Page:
Sidney Yankauer

Sidney Yankauer (1872–1932) was an American otolaryngologist.

Yankauer was a pioneer endoscopist who made very important contributions to ENT surgery. He was a prolific inventor of surgical and anaesthetic equipment.

The son of German Jewish immigrants he was one of six. He obtained his undergraduate degree from the City College of New York in 1890; which at the time was the first free public institution for higher education. He went on to complete his medical degree in 1893.

His first years as a Doctor was mainly based in the Department of surgery in the Mount Sinai Hospital in New York City; before specialising in ears, nose and throat. In 1917 he was made attending laryngologist and laryngology became its own department at Mount Sinai. In World War I he served as a major for the United States Army in France in a unit mainly served by fellow Mount Sinai Doctors.

Yankauer was a prolific inventor during his life and a skilled physician (in 1905 he was the first physician in New York City to remove a foreign body by bronchoscopy). Eponymously affiliated with Yankauer suction tip; many surgical instruments and ENT procedures


Biography
  • Born on March 27, 1872 in New York City, New York
  • 1890 – Graduated from City College of New York
  • 1893 – Graduated from the College of Physicians and Surgeons
  • 1904 – Designed the Yankauer ether/chloroform mask
  • 1907 – Designed the Yankauer sucker
  • 1916 – President of the Mount Sinai Alumni Association
  • 1917 – made attending laryngologist
  • 1918-1919 Served as a major for the United States Army in France
  • 1928 – President of the American Bronchoscopic Society
  • Died on August 27, 1932 of heart disease at Mount Sinai hospital

Medical Eponyms
Yankauer mask (1904) [Yankauer-Gwathmey Mask]

The chloroform mask herewith presented has two new features which render it of special value. The body of the mask consists of a framework of wire netting, instead of the one or two wires usually arranged for the support of the gauze covering the mask. This wire netting comes in contact with the gauze and supports its entire surface, thus preventing it from flapping back and forth with respiration, and from coming in contact with the nose and cheeks. The edge of the wire netting is continued into a metal gutter, shaped to fit the face, which turns up the edge of the gauze and prevents this from touching the skin. By keeping the gauze saturated with chloroform away from the skin a ” chloroform burn ” cannot occur, as the vapor of chloroform does not blister the skin.

Yankauer 1904

The mask was simple in design and had a wire mesh to place gauze on; liquid anaesthetic such as chloroform could then be placed on the gauze. The mask also had a gutter to catch surplus liquid anaesthetic. The mask was modified by Gwathmey to allow the administration of oxygen alongside the anaesthetic.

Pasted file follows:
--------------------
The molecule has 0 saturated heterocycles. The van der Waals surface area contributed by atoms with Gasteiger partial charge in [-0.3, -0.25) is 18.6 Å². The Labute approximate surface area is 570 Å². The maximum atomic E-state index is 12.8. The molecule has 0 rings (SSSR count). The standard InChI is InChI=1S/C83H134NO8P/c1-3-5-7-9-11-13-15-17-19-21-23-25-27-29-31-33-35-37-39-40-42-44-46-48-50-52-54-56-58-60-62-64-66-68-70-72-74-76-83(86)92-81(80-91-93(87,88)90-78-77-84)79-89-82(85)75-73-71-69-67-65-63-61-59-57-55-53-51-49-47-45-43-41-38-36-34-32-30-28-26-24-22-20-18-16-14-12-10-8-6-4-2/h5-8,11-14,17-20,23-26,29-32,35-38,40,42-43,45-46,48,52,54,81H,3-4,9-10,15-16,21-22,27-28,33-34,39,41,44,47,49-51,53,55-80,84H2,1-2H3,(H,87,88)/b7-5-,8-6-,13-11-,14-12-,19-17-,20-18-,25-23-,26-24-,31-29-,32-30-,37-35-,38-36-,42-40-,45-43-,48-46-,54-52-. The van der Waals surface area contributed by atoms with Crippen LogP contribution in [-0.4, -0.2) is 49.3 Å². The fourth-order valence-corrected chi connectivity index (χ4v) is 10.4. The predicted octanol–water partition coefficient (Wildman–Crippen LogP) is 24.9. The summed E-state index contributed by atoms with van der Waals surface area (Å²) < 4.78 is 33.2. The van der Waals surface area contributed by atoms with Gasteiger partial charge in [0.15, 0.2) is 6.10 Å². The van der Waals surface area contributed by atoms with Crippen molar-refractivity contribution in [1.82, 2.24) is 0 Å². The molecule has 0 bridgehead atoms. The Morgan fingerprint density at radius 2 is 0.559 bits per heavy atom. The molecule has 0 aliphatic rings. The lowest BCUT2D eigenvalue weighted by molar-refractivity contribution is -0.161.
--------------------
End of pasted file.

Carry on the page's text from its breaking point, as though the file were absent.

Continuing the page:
Yankauer suction catheter (1907)

The Yankauer’s suction catheter is most probably the commonest suction device used in modern medicine. However an original description/publication of Yankauer’s suction catheter is not found within the literature.

It was initially designed to keep a surgical field clear and was intended for use during tonsillectomies. Its rose end helped to prevent soft tissue damage whilst its curved angle helped provide a good view for its placement.

Yankauer laryngeal medicator (1907)

At the request of Dr. George Mannheimer, an internist of Mount Sinai Dispensary, I devised this little apparatus for the especial purpose of enablng tuberculous patients to make applications of thick and viscid fluids (orthoform emulsion) to the larynx at their own homes. The device has proven so efficient that I have extended its use to the self-treatment of other laryngeal conditions with entire satisfaction.

It consists of a strong glass tube, bent at right angles at one end, slightly flattened near the other end, and fitted with a small rubber bulb holding about 3ij.

Yankauer 1907
Yankauer Speculum (1911)

Yankauer Speculum for the Direct Examination and Treatment of the Nasopharynx and Eustachian Tubes.

This speculum consists of a tube of a peculiar shape which is introduced into the nasopharynx, and illuminated by means of the ordinary head-light. It acts as a palate lifter, and as the anterior wall of that part which lifts the palate is on a straight line with the posterior wall of the part which presses the mouth back, it enables us to bring into view the orifice of the eustachian tube and part of its anterior wall.

Yankauer 1911
Yankauer surgical instruments (1917)

Yankauer designed myriad instruments for surgical operations, some of which are outlined in Loeb’s Operative surgery of the nose, throat, and ear, for laryngologists, rhinologists, otologists, and surgeons. 1917

Yankauer salpingeal instruments
Yankauer tonsil scissors
Yankauer suction and pressure anesthesia pump (1920)

The Yankauer suction and pressure pump allowed for the simultaneous administration of ether whilst allowing for suction at the same time. One tube was used to pump ether anaesthetic into the patients mouth, whilst at the same time a Yankauer catheter provided suction.


Major Publications

References

Biography

Eponymous terms


Cite this article as: Alex Johnson and Mike Cadogan, "Sidney Yankauer," In: LITFL - Life in the FastLane, Accessed on June 30, 2022, https://litfl.com/sidney-yankauer/.

eponym

the person behind the name

Doctor currently working in South Wales, training in anaesthetics. Graduated Leeds University with MB ChB with BSc in microbiology in relation to medicine. Special interests in emergency medicine, critical care and anaesthetics

Emergency physician MA (Oxon) MBChB (Edin) FACEM FFSEM with a passion for rugby; medical history; medical education; and asynchronous learning #FOAMed evangelist. Co-founder and CTO of Life in the Fast lane | Eponyms | Books | Twitter |

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